Tuesday, June 5, 2018
Targeted Killing, Donald Trump Style
By Kelley Beaucar Vlahos
When a Navy SEAL was killed and three others injured during a raid in Central Yemen in early 2017, Americans asked, “What are we doing there?” When three U.S. Army Special Forces troops were killed in an ambush while on patrol in Niger, folks back home said, “What are we doing there?”
While these two surprise attacks by suspected al-Qaeda and ISIS fighters on the ground raised important questions about
America’s military presence in countries where we haven’t declared war, as usual the queries and public outrage failed to illuminate the iceberg beneath the surface. U.S. military activity—in particular, airstrikes and raids in the Middle East and Africa, not to mention Afghanistan—has not only accelerated under the Trump administration, but targeted killing campaigns are reportedly operating under fewer constraints and with less transparency than even under the notoriously secretive Obama administration.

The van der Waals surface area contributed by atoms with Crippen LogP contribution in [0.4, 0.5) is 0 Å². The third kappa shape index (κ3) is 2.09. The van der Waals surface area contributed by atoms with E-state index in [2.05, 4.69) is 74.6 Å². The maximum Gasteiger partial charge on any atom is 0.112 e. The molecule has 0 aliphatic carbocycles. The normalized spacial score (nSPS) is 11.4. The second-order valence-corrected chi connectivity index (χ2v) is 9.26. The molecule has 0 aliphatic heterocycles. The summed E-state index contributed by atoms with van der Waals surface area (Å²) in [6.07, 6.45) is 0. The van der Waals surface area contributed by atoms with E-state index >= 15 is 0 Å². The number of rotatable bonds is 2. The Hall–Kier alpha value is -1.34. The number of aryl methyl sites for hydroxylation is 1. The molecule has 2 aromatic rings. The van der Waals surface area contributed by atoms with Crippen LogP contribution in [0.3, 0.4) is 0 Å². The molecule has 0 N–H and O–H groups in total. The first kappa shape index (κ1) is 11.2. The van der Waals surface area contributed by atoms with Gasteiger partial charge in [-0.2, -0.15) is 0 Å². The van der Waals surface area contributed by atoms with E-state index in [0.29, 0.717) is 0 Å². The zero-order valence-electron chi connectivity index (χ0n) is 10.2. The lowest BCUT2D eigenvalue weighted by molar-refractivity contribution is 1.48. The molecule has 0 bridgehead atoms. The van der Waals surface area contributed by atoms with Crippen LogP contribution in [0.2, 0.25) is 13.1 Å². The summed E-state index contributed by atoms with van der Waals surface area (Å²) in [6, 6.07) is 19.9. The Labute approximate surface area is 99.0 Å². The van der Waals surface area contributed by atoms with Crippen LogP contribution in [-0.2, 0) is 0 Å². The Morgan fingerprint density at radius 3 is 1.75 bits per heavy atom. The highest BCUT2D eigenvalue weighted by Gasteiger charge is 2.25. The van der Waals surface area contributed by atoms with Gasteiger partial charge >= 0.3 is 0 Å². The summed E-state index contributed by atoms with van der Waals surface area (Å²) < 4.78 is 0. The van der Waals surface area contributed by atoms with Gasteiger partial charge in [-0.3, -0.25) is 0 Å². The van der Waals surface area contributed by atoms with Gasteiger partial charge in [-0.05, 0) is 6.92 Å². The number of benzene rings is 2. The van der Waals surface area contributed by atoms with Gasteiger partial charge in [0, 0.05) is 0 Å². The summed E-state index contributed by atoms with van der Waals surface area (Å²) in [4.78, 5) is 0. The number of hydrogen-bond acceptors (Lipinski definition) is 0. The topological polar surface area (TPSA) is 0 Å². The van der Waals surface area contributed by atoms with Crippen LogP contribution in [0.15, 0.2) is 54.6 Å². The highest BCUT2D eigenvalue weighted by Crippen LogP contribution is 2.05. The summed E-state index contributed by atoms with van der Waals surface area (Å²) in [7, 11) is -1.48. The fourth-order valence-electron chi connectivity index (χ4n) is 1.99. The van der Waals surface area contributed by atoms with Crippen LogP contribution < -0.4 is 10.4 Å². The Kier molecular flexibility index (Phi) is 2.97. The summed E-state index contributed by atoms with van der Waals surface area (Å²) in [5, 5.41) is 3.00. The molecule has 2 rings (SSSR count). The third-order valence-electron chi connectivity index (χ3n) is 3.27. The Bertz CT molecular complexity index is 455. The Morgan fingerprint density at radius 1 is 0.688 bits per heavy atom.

In short, there’s a lot of kinetic action going on that the American public doesn’t know about—at least until something awful happens or officials are forced to show their cards, and even then, they will be holding most of the deck under the table.
Earlier this year, investigative journalist Nick Turse, who U.S. African Command blacklisted after claiming he was not “legitimate,” reported that the U.S. has Special Forces operating in 149 countries on the planet—a 150 percent increase over the George W. Bush years. But what about the skies? Of this we have only troubling glimpses. According to the Bureau of Investigative Journalism, the Trump administration launched over 160 strikes in Yemen and Somalia in 2017—that’s 100 percent and 30 percent more, respectively, than the drone-loving Obama administration launched the year before. The attacks in Afghanistan as of January 1 were reaching the same levels as the 2009-2010 “surge,” and we all know how well that’s working out.
Read the rest here.
(ht Felix Bronstein)
at 10:44 AM